Later we gathered at the conference hut at the end of the Skywalk, where Jodi told us about the Elephant Ambassador program, and other things about elephants. Jodi is a petite American woman who has been at Elephant Nature Park since almost the beginning. She has more tattoos than I’ve ever seen on a female – even her eyebrows are tattooed – and she can talk about elephants for hours while barely drawing a breath. She has an enormous amount of knowledge about the eles at ENP and is a great asset to them in that she can pass on a lot of information and advice to people and her passion for the subject is engaging and enthusiastic.
Some of the things I learned from listening to Jodi:
- The Phajaan (crush discipline) process of torturing elephants to break their spirit and domesticate them is a six thousand-year old tradition. And I repeat, not just a Thai tradition.
- The howdahs (wooden seats) used to give tourists rides are bad for the elephants. Their spines are rather weak and the seat can cause excess pressure on the spinal ridge, especially if the elephant is under weight and the spinal ridge is extremely exposed. Not to mention the chafing and sores that can result from the belts and ropes.
- The usual case with the elephants that give people rides and do shows for them, is that they are taken back to their shelter later and chained up on their own, often on concrete floors, which give them foot problems as they’re built to walk around on bare earth. They are not allowed to socialize with other elephants and therefore suffer great loneliness and psychological harm, as they are herd animals and are always close to their family members and physically touching each other in the wild.
- Only one percent of elephant babies are twins.
- Most of the elephants in Surin end up begging on the streets in Bangkok, due to unemployment. This leads to them being injured or killed by vehicles, bad diets, underfeeding, being away from their mothers too young, and often an early, painful and/or lonely death. Surin needs more tourists. See the Surin Project here for more information.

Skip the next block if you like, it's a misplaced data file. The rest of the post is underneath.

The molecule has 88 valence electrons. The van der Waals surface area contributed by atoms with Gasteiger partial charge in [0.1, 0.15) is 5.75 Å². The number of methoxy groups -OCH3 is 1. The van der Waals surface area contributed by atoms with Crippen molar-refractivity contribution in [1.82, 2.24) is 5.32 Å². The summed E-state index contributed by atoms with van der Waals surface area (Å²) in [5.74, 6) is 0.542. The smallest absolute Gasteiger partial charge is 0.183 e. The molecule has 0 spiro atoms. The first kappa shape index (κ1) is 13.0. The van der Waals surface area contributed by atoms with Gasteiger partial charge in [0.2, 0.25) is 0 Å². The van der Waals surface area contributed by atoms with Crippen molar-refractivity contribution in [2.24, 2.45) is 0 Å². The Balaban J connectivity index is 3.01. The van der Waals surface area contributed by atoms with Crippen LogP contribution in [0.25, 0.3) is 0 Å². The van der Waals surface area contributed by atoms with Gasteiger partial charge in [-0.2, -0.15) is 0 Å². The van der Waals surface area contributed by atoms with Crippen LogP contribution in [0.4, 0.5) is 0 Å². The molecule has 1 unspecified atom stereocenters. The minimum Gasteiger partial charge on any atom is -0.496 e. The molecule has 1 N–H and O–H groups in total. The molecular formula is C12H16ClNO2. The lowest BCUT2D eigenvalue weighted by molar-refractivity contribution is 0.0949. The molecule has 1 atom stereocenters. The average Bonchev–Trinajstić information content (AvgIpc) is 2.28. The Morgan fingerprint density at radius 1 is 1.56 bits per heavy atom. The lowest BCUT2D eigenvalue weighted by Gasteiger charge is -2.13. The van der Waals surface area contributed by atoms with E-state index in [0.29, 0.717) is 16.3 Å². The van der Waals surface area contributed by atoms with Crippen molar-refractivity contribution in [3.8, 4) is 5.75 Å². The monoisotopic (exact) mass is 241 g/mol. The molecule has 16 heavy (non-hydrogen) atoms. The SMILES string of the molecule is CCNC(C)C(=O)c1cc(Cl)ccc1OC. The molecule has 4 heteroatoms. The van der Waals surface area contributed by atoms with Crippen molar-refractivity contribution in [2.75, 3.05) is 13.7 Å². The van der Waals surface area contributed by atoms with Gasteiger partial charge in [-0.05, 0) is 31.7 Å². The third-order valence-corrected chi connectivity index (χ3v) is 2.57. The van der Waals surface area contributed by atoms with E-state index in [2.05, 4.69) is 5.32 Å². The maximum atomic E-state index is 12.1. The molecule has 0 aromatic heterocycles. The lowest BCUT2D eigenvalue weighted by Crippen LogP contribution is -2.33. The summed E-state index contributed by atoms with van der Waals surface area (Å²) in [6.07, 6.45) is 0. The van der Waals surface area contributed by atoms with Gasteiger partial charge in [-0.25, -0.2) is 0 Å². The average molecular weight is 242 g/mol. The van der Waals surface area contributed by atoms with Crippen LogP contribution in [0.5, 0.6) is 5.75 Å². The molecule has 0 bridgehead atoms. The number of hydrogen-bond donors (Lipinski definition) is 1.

- If it wasn’t for Bert Von Roemer and his Serengeti Foundation, the Elephant Nature Park might not exist. The Foundation donated the funds needed to purchase the land for the park and have assisted and given it support in many ways since. They also do a lot of good in other places. See the Serengeti Foundation website here.
- Ging Mai, one of Lek’s first elephant orphans, died a horrible death. It is strongly suspected that he was injected with cyanide by people who didn’t want knowledge of the Phajaan process passed on to the general public. This of course shattered Lek’s heart, and that she has carried on realizing her dream of giving sanctuary to mistreated elephants speaks volumes about the strength, tenacity and determination within her. You can read more about Lek here and the story of her trials and struggles here. Get your tissues ready…
I went back to our hut for a lie down after that and had a cuddle with one of the park cats that seems to have adopted our little abode for the duration. She’s a sweet wee thing and not averse to a little conversation and a lot of massage.
After dinner we went to the Thai Culture and Language evening in the conference room. One of the characters here, Chet, was the main entertainer and I swear he could make millions doing an act in Las Vegas as a comedian. He dressed in super bright colours, frequently changed his outfit, and had an enormous bling ring on his finger for every one of them. With the aid of the leaders Jen and Kan, and employing large sheets of words, tomfoolery and coyness with a dash of sauciness, he taught us about the different kinds of the ‘Wai’ greeting (hands pressed together and a head nod) and what situations they should be used in, plus a few Thai words and expressions. We also learned a couple of songs in Thai, one about Chang (elephant) complete with Changy movements and another cheeky little number called the Shake Banana dance. We were in hysterics most of the time and our evening ended with a drink or two and a few happy songs and conversations in the Skywalk Conference Hut. Then off down the dark and scary driveway we did go and flopped into bed to listen to the elephant snuffle lullaby out the bathroom window.